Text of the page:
Comparing the functional neuroanatomy of proactive and reactive control between patients with schizophrenia and healthy controls

Anita N. Kwashie, Yizhou Ma, Deanna M. Barch, Matthew Chafee, J. Daniel Ragland, Steven M. Silverstein, Cameron S. Carter, James M. Gold, Angus MacDonald

Research output: Contribution to journalArticlepeer-review


Cognitive control deficits are associated with impaired executive functioning in schizophrenia. The Dual Mechanisms of Control framework suggests that proactive control requires sustained dorsolateral prefrontal activity, whereas reactive control marshals a larger network. However, primate studies suggest these processes are maintained by dual-encoding regions. To distinguish between these theories, we compared the distinctiveness of proactive and reactive control functional neuroanatomy. In a reanalysis of data from a previous study, 47 adults with schizophrenia and 56 controls completed the Dot Pattern Expectancy task during an fMRI scan examining proactive and reactive control in frontoparietal and medial temporal regions. Areas suggesting specialized control or between-group differences were tested for association with symptoms and task performance. Elastic net models additionally explored these areas’ predictive abilities regarding performance. Most regions were active in both reactive and proactive control. However, evidence of specialized proactive control was found in the left middle and superior frontal gyri. Control participants showed greater proactive control in the left middle and right inferior frontal gyri. Elastic net models moderately predicted task performance and implicated various frontal gyri regions in control participants, with additional involvement of anterior cingulate and posterior parietal regions for reactive control. Elastic nets for patient participants implicated the inferior and superior frontal gyri, and posterior parietal lobe. Specialized cognitive control was unassociated with either performance or schizophrenia symptomatology. Future work is needed to clarify the distinctiveness of proactive and reactive control, and its role in executive deficits in severe psychopathology.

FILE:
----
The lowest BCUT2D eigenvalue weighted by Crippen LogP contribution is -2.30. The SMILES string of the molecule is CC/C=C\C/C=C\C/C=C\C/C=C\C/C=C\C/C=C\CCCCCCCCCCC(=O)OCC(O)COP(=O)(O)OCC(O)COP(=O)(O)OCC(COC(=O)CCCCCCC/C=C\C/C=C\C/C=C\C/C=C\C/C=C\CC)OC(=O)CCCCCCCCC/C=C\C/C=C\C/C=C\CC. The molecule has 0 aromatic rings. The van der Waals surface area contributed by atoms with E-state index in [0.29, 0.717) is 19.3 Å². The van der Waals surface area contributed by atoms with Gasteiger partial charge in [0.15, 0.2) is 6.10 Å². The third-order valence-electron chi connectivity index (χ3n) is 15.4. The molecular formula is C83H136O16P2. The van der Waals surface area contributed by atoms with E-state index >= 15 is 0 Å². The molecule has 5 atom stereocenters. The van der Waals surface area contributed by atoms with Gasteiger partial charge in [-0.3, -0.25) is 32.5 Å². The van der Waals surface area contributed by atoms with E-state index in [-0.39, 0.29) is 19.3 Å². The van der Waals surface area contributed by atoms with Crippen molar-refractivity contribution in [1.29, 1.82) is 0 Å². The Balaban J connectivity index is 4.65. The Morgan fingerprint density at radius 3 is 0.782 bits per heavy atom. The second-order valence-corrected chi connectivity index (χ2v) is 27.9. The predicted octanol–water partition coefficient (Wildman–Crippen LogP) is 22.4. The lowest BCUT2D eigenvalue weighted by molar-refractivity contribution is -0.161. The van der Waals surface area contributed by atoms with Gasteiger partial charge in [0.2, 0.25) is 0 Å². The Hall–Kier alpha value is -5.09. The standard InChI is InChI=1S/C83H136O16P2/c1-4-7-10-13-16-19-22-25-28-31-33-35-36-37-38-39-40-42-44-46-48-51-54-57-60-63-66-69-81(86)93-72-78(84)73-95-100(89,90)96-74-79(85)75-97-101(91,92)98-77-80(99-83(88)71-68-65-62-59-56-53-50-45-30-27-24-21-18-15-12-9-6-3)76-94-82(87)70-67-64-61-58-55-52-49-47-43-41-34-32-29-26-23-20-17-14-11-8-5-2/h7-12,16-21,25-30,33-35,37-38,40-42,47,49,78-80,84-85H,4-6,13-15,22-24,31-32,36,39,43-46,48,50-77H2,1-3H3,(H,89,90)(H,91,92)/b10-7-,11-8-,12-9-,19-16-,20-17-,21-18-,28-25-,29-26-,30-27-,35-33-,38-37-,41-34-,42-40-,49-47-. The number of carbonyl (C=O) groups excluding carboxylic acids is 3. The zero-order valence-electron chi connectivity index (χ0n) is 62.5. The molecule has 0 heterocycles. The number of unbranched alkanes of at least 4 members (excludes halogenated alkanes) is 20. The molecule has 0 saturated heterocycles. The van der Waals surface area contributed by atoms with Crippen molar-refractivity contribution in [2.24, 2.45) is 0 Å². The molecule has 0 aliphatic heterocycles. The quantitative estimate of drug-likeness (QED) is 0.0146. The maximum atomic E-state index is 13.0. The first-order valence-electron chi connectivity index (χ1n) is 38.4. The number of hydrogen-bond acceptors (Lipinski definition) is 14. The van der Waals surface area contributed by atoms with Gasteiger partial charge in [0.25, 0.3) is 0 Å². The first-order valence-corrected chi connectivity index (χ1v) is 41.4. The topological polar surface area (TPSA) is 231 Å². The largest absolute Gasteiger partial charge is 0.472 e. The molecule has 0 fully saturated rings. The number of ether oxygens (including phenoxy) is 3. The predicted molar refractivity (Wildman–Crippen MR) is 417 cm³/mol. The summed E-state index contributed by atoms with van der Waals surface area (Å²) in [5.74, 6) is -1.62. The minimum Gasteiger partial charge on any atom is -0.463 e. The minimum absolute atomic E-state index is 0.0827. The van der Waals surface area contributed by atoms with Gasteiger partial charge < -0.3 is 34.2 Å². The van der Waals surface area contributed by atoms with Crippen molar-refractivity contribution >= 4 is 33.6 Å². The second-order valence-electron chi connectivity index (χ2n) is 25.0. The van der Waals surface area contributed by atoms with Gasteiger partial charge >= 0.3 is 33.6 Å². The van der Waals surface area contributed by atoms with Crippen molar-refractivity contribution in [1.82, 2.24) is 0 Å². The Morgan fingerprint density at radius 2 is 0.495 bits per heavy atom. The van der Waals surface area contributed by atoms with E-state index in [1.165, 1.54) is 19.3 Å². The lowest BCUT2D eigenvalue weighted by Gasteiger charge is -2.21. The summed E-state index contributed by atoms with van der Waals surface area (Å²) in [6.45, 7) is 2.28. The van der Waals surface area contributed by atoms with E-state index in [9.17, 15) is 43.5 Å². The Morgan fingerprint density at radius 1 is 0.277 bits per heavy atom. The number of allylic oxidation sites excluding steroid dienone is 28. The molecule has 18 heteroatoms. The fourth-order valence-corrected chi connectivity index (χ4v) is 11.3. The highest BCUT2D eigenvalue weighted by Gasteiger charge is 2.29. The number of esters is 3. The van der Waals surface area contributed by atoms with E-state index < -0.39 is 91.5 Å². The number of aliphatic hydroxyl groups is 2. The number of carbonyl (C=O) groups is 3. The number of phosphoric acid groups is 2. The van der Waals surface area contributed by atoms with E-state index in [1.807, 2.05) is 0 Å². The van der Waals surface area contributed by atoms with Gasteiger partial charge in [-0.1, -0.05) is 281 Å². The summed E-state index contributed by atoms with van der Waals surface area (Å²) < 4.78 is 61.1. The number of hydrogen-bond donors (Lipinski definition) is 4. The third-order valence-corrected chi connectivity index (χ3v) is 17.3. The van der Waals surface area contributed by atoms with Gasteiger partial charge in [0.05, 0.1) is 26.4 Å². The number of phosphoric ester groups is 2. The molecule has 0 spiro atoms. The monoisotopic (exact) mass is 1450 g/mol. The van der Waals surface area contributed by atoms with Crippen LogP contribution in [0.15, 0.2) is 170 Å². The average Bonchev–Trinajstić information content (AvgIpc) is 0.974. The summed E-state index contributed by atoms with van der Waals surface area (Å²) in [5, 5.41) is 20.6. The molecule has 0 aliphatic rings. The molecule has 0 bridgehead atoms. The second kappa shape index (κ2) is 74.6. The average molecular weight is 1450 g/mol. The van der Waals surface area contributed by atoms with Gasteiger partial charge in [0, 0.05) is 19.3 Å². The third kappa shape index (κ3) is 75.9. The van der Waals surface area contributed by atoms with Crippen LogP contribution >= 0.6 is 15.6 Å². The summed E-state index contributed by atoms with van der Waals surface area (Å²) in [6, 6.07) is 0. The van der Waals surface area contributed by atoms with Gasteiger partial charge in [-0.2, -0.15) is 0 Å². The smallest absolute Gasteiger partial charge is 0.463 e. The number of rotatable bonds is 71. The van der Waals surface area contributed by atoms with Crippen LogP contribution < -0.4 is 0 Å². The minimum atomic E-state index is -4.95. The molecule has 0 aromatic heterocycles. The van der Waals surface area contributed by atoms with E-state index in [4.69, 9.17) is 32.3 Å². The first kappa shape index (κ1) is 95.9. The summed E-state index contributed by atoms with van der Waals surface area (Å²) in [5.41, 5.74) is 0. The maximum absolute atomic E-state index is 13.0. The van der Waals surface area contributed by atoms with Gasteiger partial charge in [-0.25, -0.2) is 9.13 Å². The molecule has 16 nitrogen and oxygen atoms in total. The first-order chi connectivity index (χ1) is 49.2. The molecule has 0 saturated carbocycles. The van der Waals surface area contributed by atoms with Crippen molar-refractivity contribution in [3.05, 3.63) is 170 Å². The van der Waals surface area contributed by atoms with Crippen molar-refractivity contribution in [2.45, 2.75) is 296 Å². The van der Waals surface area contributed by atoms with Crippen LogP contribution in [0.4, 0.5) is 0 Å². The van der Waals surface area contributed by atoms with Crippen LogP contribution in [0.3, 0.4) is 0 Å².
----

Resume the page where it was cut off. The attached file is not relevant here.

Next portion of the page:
Original languageEnglish (US)
JournalCognitive, Affective and Behavioral Neuroscience
StateAccepted/In press - 2022

Bibliographical note

Funding Information:
This work was supported by the National Institutes of Health (5R01MH084840 to D.M.B.; 5R01MH084826 to C.S.C.; 5R01MH084828 to S.M.S.; 5R01MH084821 to J.M.G.; 5R01MH084861 to A.W.M.).

Publisher Copyright:
© 2022, The Psychonomic Society, Inc.


  • Cognitive control
  • Dot pattern expectancy task
  • fMRI
  • Functional neuroanatomy
  • Psychosis
  • Schizophrenia

PubMed: MeSH publication types

  • Journal Article


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